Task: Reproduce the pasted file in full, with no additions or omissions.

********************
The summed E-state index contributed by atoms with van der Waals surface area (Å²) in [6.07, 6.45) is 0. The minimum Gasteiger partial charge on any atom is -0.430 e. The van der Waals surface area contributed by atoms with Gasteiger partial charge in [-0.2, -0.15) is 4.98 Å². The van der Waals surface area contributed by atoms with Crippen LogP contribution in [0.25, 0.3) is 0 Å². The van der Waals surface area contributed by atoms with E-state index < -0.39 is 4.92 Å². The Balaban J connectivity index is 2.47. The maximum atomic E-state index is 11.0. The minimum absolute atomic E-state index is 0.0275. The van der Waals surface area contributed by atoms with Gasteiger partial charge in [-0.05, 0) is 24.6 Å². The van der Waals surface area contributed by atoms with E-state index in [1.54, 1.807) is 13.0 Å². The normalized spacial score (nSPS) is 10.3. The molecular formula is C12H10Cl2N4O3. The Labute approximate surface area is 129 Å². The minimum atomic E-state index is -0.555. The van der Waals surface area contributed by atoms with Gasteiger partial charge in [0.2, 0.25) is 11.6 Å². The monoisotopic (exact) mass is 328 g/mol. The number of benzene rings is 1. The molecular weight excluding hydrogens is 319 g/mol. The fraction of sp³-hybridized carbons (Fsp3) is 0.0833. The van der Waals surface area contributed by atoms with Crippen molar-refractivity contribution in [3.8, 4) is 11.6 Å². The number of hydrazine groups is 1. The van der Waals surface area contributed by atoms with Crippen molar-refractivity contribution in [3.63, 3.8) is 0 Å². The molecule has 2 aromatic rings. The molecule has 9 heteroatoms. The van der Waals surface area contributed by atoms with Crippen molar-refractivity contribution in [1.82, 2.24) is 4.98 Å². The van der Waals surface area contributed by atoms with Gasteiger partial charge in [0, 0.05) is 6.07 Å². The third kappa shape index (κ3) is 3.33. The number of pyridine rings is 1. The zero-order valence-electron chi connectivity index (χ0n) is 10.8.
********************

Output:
The summed E-state index contributed by atoms with van der Waals surface area (Å²) in [6.07, 6.45) is 0. The minimum Gasteiger partial charge on any atom is -0.430 e. The van der Waals surface area contributed by atoms with Gasteiger partial charge in [-0.2, -0.15) is 4.98 Å². The van der Waals surface area contributed by atoms with Crippen LogP contribution in [0.25, 0.3) is 0 Å². The van der Waals surface area contributed by atoms with E-state index < -0.39 is 4.92 Å². The Balaban J connectivity index is 2.47. The maximum atomic E-state index is 11.0. The minimum absolute atomic E-state index is 0.0275. The van der Waals surface area contributed by atoms with Gasteiger partial charge in [-0.05, 0) is 24.6 Å². The van der Waals surface area contributed by atoms with E-state index in [1.54, 1.807) is 13.0 Å². The normalized spacial score (nSPS) is 10.3. The molecular formula is C12H10Cl2N4O3. The Labute approximate surface area is 129 Å². The minimum atomic E-state index is -0.555. The van der Waals surface area contributed by atoms with Gasteiger partial charge in [0.2, 0.25) is 11.6 Å². The monoisotopic (exact) mass is 328 g/mol. The number of benzene rings is 1. The molecular weight excluding hydrogens is 319 g/mol. The fraction of sp³-hybridized carbons (Fsp3) is 0.0833. The van der Waals surface area contributed by atoms with Crippen molar-refractivity contribution in [3.8, 4) is 11.6 Å². The number of hydrazine groups is 1. The van der Waals surface area contributed by atoms with Crippen molar-refractivity contribution in [3.63, 3.8) is 0 Å². The molecule has 2 aromatic rings. The molecule has 9 heteroatoms. The van der Waals surface area contributed by atoms with Crippen molar-refractivity contribution in [1.82, 2.24) is 4.98 Å². The van der Waals surface area contributed by atoms with Gasteiger partial charge in [0, 0.05) is 6.07 Å². The third kappa shape index (κ3) is 3.33. The number of pyridine rings is 1. The zero-order valence-electron chi connectivity index (χ0n) is 10.8.